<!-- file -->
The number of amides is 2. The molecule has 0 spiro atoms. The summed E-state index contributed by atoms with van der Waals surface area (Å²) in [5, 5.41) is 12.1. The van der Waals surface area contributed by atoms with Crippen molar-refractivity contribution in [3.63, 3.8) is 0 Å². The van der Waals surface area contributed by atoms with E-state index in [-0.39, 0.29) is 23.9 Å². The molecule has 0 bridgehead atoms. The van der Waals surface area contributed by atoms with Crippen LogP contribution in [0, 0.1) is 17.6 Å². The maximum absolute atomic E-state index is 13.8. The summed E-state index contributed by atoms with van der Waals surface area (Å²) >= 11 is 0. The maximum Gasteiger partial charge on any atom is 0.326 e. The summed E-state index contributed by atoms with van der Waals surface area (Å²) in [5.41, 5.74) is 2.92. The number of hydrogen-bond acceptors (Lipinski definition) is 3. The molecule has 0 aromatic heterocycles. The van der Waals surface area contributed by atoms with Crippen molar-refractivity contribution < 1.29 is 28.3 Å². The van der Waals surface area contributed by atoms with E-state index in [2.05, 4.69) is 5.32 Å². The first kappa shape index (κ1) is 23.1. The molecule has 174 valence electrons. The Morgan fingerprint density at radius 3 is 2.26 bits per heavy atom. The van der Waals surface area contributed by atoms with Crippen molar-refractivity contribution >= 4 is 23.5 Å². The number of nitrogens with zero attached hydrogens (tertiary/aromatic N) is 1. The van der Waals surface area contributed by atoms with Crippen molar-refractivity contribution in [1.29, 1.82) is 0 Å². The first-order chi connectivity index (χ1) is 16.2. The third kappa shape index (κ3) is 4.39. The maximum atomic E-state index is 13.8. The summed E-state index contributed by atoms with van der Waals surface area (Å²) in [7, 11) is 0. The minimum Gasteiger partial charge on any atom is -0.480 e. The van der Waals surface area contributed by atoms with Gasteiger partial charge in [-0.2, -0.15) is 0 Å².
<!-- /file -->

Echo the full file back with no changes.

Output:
The number of amides is 2. The molecule has 0 spiro atoms. The summed E-state index contributed by atoms with van der Waals surface area (Å²) in [5, 5.41) is 12.1. The van der Waals surface area contributed by atoms with Crippen molar-refractivity contribution in [3.63, 3.8) is 0 Å². The van der Waals surface area contributed by atoms with E-state index in [-0.39, 0.29) is 23.9 Å². The molecule has 0 bridgehead atoms. The van der Waals surface area contributed by atoms with Crippen LogP contribution in [0, 0.1) is 17.6 Å². The maximum absolute atomic E-state index is 13.8. The summed E-state index contributed by atoms with van der Waals surface area (Å²) >= 11 is 0. The maximum Gasteiger partial charge on any atom is 0.326 e. The summed E-state index contributed by atoms with van der Waals surface area (Å²) in [5.41, 5.74) is 2.92. The number of hydrogen-bond acceptors (Lipinski definition) is 3. The molecule has 0 aromatic heterocycles. The van der Waals surface area contributed by atoms with Crippen molar-refractivity contribution < 1.29 is 28.3 Å². The van der Waals surface area contributed by atoms with E-state index in [2.05, 4.69) is 5.32 Å². The first kappa shape index (κ1) is 23.1. The molecule has 174 valence electrons. The Morgan fingerprint density at radius 3 is 2.26 bits per heavy atom. The van der Waals surface area contributed by atoms with Crippen molar-refractivity contribution >= 4 is 23.5 Å². The number of nitrogens with zero attached hydrogens (tertiary/aromatic N) is 1. The van der Waals surface area contributed by atoms with Crippen molar-refractivity contribution in [1.29, 1.82) is 0 Å². The first-order chi connectivity index (χ1) is 16.2. The third kappa shape index (κ3) is 4.39. The maximum atomic E-state index is 13.8. The summed E-state index contributed by atoms with van der Waals surface area (Å²) in [7, 11) is 0. The minimum Gasteiger partial charge on any atom is -0.480 e. The van der Waals surface area contributed by atoms with Gasteiger partial charge in [-0.2, -0.15) is 0 Å².